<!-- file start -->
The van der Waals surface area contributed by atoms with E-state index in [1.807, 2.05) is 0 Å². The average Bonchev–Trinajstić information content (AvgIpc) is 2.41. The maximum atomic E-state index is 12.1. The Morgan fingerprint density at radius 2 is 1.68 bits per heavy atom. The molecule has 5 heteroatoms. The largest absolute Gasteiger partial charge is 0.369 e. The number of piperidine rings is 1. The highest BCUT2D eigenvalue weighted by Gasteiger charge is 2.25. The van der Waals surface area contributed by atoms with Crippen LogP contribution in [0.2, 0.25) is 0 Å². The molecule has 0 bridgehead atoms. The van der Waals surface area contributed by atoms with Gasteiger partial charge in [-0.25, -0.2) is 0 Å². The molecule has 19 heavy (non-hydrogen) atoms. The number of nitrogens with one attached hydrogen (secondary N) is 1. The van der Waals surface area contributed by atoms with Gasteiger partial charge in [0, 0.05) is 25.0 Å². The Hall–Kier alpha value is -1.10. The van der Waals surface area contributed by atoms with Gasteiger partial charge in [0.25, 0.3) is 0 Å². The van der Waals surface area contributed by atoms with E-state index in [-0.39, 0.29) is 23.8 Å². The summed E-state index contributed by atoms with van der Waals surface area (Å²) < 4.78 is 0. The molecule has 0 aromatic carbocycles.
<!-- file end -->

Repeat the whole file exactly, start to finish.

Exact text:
The van der Waals surface area contributed by atoms with E-state index in [1.807, 2.05) is 0 Å². The average Bonchev–Trinajstić information content (AvgIpc) is 2.41. The maximum atomic E-state index is 12.1. The Morgan fingerprint density at radius 2 is 1.68 bits per heavy atom. The molecule has 5 heteroatoms. The largest absolute Gasteiger partial charge is 0.369 e. The number of piperidine rings is 1. The highest BCUT2D eigenvalue weighted by Gasteiger charge is 2.25. The van der Waals surface area contributed by atoms with Crippen LogP contribution in [0.2, 0.25) is 0 Å². The molecule has 0 bridgehead atoms. The van der Waals surface area contributed by atoms with Gasteiger partial charge in [-0.25, -0.2) is 0 Å². The molecule has 19 heavy (non-hydrogen) atoms. The number of nitrogens with one attached hydrogen (secondary N) is 1. The van der Waals surface area contributed by atoms with Gasteiger partial charge in [0, 0.05) is 25.0 Å². The Hall–Kier alpha value is -1.10. The van der Waals surface area contributed by atoms with Gasteiger partial charge in [0.25, 0.3) is 0 Å². The van der Waals surface area contributed by atoms with E-state index in [-0.39, 0.29) is 23.8 Å². The summed E-state index contributed by atoms with van der Waals surface area (Å²) < 4.78 is 0. The molecule has 0 aromatic carbocycles.